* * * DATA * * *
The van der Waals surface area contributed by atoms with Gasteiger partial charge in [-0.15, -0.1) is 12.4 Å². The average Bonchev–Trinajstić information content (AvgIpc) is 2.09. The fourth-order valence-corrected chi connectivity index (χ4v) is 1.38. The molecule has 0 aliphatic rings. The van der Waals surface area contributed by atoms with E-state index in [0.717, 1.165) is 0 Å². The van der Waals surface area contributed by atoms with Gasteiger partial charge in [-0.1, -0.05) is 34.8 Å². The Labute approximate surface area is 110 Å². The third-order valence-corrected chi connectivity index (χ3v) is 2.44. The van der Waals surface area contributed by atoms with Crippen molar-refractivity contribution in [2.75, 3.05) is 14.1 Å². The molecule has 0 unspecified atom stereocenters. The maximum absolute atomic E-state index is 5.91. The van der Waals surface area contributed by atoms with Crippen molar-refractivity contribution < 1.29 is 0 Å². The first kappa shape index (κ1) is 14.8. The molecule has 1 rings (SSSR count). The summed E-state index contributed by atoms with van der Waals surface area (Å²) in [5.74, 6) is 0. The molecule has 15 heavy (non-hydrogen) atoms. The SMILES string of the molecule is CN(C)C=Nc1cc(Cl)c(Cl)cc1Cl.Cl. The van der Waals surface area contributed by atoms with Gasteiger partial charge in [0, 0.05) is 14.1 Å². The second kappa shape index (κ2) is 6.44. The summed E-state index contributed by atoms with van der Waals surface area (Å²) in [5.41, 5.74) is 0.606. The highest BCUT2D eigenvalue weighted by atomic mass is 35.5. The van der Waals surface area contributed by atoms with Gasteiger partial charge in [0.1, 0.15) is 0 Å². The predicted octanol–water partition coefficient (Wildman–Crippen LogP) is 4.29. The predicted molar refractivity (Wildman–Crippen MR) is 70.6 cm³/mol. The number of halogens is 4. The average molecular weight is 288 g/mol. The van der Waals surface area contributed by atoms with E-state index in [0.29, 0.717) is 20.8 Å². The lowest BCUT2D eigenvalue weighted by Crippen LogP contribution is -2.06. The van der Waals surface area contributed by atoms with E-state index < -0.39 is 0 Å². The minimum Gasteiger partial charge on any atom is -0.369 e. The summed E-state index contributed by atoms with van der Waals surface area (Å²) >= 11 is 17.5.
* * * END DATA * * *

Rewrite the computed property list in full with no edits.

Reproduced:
The van der Waals surface area contributed by atoms with Gasteiger partial charge in [-0.15, -0.1) is 12.4 Å². The average Bonchev–Trinajstić information content (AvgIpc) is 2.09. The fourth-order valence-corrected chi connectivity index (χ4v) is 1.38. The molecule has 0 aliphatic rings. The van der Waals surface area contributed by atoms with E-state index in [0.717, 1.165) is 0 Å². The van der Waals surface area contributed by atoms with Gasteiger partial charge in [-0.1, -0.05) is 34.8 Å². The Labute approximate surface area is 110 Å². The third-order valence-corrected chi connectivity index (χ3v) is 2.44. The van der Waals surface area contributed by atoms with Crippen molar-refractivity contribution in [2.75, 3.05) is 14.1 Å². The molecule has 0 unspecified atom stereocenters. The maximum absolute atomic E-state index is 5.91. The van der Waals surface area contributed by atoms with Crippen molar-refractivity contribution < 1.29 is 0 Å². The first kappa shape index (κ1) is 14.8. The molecule has 1 rings (SSSR count). The summed E-state index contributed by atoms with van der Waals surface area (Å²) in [5.74, 6) is 0. The molecule has 15 heavy (non-hydrogen) atoms. The SMILES string of the molecule is CN(C)C=Nc1cc(Cl)c(Cl)cc1Cl.Cl. The van der Waals surface area contributed by atoms with Gasteiger partial charge in [0, 0.05) is 14.1 Å². The second kappa shape index (κ2) is 6.44. The summed E-state index contributed by atoms with van der Waals surface area (Å²) in [5.41, 5.74) is 0.606. The highest BCUT2D eigenvalue weighted by atomic mass is 35.5. The van der Waals surface area contributed by atoms with Gasteiger partial charge in [0.1, 0.15) is 0 Å². The predicted octanol–water partition coefficient (Wildman–Crippen LogP) is 4.29. The predicted molar refractivity (Wildman–Crippen MR) is 70.6 cm³/mol. The number of halogens is 4. The average molecular weight is 288 g/mol. The van der Waals surface area contributed by atoms with E-state index in [0.29, 0.717) is 20.8 Å². The lowest BCUT2D eigenvalue weighted by Crippen LogP contribution is -2.06. The van der Waals surface area contributed by atoms with E-state index < -0.39 is 0 Å². The minimum Gasteiger partial charge on any atom is -0.369 e. The summed E-state index contributed by atoms with van der Waals surface area (Å²) >= 11 is 17.5.